February 16, 2012

The Land and the Nile River in Ancient Egypt

The Land and the River in Ancient Egypt
In ancient Egypt the land and the river were inextricably linked , for without the annual inundation which irrigated and fertilized the soil, neither the prosperous economy nor the rich civilization which it engendered could have existed. Furthermore, the Nile was the main highway of the country . Until the New Kingdom, transport on land was virtually non-existent. Donkeys were the only beasts of burden and travelers had to walk or be carried in a litter.

Agriculture in Ancient Egypt
The inundation , which no longer affects Egypt since construction of a series of dams and sluices from Aswan northwards , occurred during he summer, from July to October. It began with the fall of rain in central Sudan, which later, summer monsoon rains falling over the Ethiopian highlands caused a rapid swelling of the Blue Nile and the Atbara tributary. this excess of water reached Egypt in August, causing a dramatic rise in the level of the river. During late August and September the hole valley was flooded, apart from the higher areas of land on which the villages and towns were built.

A fertile layer of silt was deposited over the fields and the parched soil was well soak. The level of the inundation as crucial. If there was not enough water. Insufficient ground would be prepared for the next season's corps and famine could ensue . To much water caused severe damage to houses and dykes. The height of the flood could be predicted in advance using Nilometers constructed at various points along the river. By comparing the rate of rise with records kept over many centuries, the farmers would know whether to except famine or plenty, or if they should move their belongings in a hurry. As soon as the waters began to fall, the agricultural year began. First of all the fields had to be put back in other .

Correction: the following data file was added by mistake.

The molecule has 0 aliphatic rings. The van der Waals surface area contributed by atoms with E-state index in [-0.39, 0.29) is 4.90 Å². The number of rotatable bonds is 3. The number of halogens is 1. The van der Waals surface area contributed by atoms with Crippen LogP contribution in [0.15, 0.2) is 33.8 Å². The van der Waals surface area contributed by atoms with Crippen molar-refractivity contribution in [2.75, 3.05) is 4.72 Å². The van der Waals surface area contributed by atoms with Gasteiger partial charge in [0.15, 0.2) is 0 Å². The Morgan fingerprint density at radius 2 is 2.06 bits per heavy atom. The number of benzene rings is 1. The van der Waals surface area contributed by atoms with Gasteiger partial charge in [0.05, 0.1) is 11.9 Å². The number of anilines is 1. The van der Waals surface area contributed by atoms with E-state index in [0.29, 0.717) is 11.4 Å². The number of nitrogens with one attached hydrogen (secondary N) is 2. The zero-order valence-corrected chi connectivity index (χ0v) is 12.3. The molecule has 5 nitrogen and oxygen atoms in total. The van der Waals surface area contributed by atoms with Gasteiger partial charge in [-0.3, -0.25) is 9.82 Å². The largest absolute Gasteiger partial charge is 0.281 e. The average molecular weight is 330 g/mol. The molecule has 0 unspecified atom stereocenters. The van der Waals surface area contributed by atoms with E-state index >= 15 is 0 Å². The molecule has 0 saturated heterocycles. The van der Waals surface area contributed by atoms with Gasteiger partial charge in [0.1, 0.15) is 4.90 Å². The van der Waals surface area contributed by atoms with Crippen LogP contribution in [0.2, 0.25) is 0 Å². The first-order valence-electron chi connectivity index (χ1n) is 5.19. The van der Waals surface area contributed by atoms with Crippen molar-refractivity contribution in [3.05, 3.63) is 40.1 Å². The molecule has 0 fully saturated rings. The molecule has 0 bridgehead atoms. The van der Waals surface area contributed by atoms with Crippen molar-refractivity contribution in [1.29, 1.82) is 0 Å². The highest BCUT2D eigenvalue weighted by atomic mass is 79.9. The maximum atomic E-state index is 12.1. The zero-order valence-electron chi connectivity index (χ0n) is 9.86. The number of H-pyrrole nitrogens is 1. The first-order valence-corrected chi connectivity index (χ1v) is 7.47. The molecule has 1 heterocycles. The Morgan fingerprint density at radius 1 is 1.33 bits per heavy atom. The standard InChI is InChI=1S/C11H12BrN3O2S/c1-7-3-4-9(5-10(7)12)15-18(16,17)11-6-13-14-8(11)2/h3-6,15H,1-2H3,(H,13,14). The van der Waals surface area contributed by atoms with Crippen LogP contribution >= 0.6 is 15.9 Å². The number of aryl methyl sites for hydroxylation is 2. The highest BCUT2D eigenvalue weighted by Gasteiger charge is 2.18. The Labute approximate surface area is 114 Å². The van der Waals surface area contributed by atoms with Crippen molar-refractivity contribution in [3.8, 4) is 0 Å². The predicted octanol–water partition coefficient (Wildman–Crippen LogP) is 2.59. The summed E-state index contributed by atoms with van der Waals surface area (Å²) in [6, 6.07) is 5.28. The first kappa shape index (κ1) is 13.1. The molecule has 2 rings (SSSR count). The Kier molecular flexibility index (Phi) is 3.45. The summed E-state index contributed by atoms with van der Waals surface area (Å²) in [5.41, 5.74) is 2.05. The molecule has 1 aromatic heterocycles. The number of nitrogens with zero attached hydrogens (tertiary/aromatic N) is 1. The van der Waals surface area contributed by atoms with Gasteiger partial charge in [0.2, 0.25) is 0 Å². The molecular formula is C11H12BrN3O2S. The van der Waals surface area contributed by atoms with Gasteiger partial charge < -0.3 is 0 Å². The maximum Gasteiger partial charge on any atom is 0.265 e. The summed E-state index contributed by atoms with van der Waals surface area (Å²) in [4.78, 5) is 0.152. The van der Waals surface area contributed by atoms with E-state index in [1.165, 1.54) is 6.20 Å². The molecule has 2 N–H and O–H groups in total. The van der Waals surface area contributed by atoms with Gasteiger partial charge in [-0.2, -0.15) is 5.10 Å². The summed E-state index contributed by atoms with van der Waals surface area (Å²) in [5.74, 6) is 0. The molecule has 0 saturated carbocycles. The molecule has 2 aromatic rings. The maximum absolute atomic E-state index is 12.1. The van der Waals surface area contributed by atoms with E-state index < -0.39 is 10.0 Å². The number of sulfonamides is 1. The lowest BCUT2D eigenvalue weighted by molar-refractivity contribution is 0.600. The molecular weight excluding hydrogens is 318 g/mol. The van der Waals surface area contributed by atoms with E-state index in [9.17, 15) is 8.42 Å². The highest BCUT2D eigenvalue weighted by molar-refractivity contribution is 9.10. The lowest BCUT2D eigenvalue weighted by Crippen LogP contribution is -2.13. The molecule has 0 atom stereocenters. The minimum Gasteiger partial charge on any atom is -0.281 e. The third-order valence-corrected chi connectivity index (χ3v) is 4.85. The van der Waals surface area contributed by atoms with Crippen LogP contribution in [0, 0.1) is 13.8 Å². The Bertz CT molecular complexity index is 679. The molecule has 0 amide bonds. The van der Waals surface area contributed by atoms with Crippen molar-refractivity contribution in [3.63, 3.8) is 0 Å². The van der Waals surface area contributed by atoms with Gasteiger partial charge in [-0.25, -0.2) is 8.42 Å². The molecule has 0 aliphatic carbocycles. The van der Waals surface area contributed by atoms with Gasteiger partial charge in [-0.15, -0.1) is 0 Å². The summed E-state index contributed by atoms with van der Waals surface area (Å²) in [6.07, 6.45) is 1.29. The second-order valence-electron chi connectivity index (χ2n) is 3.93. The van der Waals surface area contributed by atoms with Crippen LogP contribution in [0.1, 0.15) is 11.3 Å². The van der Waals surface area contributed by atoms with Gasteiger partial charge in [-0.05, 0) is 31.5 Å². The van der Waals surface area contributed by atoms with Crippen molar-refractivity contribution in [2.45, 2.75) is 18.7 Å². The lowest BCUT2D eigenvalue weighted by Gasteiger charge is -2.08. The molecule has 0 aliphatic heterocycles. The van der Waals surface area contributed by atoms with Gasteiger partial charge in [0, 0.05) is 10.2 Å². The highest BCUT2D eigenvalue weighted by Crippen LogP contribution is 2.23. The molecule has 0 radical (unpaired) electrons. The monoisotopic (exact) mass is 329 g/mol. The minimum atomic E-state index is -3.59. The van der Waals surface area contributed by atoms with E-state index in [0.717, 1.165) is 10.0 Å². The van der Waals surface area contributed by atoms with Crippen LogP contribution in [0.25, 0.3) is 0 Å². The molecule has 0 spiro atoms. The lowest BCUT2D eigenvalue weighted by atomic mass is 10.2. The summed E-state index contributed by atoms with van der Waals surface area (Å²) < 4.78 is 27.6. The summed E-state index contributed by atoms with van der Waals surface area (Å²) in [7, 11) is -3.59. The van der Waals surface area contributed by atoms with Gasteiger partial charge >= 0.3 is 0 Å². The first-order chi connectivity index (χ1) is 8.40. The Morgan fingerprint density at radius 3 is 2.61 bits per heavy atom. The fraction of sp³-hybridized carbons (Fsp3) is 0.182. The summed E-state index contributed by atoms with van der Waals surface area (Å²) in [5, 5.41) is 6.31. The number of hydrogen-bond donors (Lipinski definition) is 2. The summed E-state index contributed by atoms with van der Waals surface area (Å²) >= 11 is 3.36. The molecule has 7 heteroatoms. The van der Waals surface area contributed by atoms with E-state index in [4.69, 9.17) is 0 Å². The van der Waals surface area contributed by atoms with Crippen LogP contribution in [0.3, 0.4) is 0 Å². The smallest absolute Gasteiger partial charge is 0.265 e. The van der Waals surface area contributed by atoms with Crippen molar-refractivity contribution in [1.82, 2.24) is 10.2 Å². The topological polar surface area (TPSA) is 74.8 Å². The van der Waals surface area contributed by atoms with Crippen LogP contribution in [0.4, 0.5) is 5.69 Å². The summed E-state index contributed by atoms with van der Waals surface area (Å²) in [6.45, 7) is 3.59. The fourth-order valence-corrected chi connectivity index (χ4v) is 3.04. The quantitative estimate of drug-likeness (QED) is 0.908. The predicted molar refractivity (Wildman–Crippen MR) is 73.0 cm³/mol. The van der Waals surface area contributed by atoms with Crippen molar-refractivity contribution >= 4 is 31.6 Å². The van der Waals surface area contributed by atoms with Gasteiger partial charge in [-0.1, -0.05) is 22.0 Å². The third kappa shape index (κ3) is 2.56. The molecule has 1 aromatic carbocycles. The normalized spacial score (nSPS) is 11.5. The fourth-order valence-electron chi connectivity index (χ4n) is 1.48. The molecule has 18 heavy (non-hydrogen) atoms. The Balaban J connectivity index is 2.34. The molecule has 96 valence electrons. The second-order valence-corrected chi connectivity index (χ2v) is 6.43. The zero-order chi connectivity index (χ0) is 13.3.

Ancient Egyptian Nile River
This involved the repair of dykes and irrigation channels, the re-establishment of land boundaries and preparation of the soil. The re-establishment of field markers was important , not only to prevent legal wrangles over ownership of property, but for the assessment of taxes later in the year. To ensure that these essential tasks were carried out, the Corvée system outlined inn the previous chapter was instituted at a very early date. The unpleasant nature of the work led all those who could afford it to supply a deputy.

Ancient Egyptian Nile River
Once preparations were complete, the fields could be planted. The staple corps were emmer wheat, barley and flax. The cereal crops were for making bread and beer and the flax provided linen, from which the Egyptians made most of their clothes. Flax could be harvested at different times , depending on the use to which the fibres were to be but . The fibres from a young plant made fine thread, while those from a ripe plant were suitable for heavy fabric, rope-work and matting. The heads were removed by pulling them through a long comb-like tool and were used for seed, or possibly the manufacture of linseed oil, The stems were soaked to separate the wood from the fibres, then beaten to remove the wood, after which the fibres were combed out for spinning.

Web Search:
  • Daily Life in Ancient Egypt
  • Nile River Facts
  • Nile River Map
  • Nile River Animals
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  • Nile River Delta
  • Nile River History
  • Nile River For kids
  • Ancient Egypt Geography
  • Ancient Egyptian Land
  • Ancient Egypt Climate
  • Agriculture in Ancient Egypt
  • Irrigation Ancient Egypt
  • Farming in Ancient Egypt

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